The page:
GEC ANDERSON OFFERS PRISTINE PERFORMANCE FOR UCS SPORTS PAVILION
The fit out of a major new academic sports facility in North London has included the selection of custom built sinks, work-surfaces, shelving and other stainless steel units, manufactured and installed by sector specialist, GEC Anderson.
The University College School Sports Pavilion in Hampstead has been designed by Marcus Beale Architects (MBA) with LIFE Build Solutions of High Wycombe filling the role of main contractor. The area was farmland until the 20th century. The use as playing fields dates from the 1920s.
The 18th month project encompassed upgrades to the schools playing fields themselves and the erection of a two-storey structure with extensive changing room facilities, showers and toilets on the first floor. The comprehensive catering facilities include kitchens large enough to serve a dining area which can seat 200. Amongst the stainless steel fabrications designed and fashioned by GEC Andersons highly experienced workforce are a number of base units which combine with single section work-surfaces, sinks and splashbacks to create an easily cleaned, hygienic and ergonomic working environment.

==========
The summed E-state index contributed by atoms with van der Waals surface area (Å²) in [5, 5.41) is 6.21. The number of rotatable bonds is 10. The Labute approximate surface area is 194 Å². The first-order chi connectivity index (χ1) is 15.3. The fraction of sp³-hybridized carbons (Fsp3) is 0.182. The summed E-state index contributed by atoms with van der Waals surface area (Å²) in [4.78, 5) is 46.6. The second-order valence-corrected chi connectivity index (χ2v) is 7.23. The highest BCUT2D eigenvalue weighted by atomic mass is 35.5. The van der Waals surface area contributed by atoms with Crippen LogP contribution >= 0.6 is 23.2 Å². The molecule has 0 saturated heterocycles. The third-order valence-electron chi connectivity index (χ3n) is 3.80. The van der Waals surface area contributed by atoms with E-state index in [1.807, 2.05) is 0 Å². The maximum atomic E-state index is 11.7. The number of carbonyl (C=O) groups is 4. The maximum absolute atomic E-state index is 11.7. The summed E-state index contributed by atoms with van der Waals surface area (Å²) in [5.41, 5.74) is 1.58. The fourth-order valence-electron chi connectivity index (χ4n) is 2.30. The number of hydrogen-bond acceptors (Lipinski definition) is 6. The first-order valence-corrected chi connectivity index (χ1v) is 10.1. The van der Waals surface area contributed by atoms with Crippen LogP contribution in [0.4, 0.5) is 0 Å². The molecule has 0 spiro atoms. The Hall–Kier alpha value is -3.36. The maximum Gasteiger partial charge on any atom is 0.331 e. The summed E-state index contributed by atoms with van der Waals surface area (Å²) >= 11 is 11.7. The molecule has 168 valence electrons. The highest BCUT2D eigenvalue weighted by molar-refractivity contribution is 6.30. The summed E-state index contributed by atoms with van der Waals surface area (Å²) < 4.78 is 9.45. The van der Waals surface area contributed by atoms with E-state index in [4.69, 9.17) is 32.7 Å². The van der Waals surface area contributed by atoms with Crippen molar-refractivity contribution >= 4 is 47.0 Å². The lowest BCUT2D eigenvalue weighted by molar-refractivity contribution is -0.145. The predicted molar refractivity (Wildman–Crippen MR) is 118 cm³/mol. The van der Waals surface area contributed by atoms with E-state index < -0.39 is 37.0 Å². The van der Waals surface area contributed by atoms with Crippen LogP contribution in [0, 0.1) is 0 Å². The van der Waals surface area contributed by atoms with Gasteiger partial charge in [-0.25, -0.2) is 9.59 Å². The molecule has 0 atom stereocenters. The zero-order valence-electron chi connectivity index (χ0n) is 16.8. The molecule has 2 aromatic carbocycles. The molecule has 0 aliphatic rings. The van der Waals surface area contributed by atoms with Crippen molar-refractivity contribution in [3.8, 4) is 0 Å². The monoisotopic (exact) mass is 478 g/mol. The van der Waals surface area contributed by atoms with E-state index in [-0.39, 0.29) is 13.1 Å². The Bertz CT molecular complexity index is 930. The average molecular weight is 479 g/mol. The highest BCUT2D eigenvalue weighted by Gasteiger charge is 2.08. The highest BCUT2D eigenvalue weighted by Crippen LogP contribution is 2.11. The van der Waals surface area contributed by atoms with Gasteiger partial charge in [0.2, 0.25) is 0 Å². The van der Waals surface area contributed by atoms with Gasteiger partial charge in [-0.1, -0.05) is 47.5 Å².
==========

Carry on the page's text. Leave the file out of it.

As well as the actual kitchen, GEC Anderson also supplied adjustable wall shelving and an L-shaped, three level base unit for a food storage and preparation area. In several places GEC Anderson’s site survey and subsequent liaison with the project team, which also included The Litmus Partnership Ltd. Catering Consultants, led to units being tailored to fit around structural columns and to accommodate different sized pieces of catering equipment.
The stainless steel back bar, with associated fabrications and appliances were also supplied and installed by GEC Anderson.
A spokesperson for MBA commented “In 2015 MBA won an invited competition to design a new sports pavilion on the site. Thorough analysis of the topography and the wider views led to a radical design for a pavilion in two parts, linked by a bridge angled westwards to align precisely with the Wembley Arch.”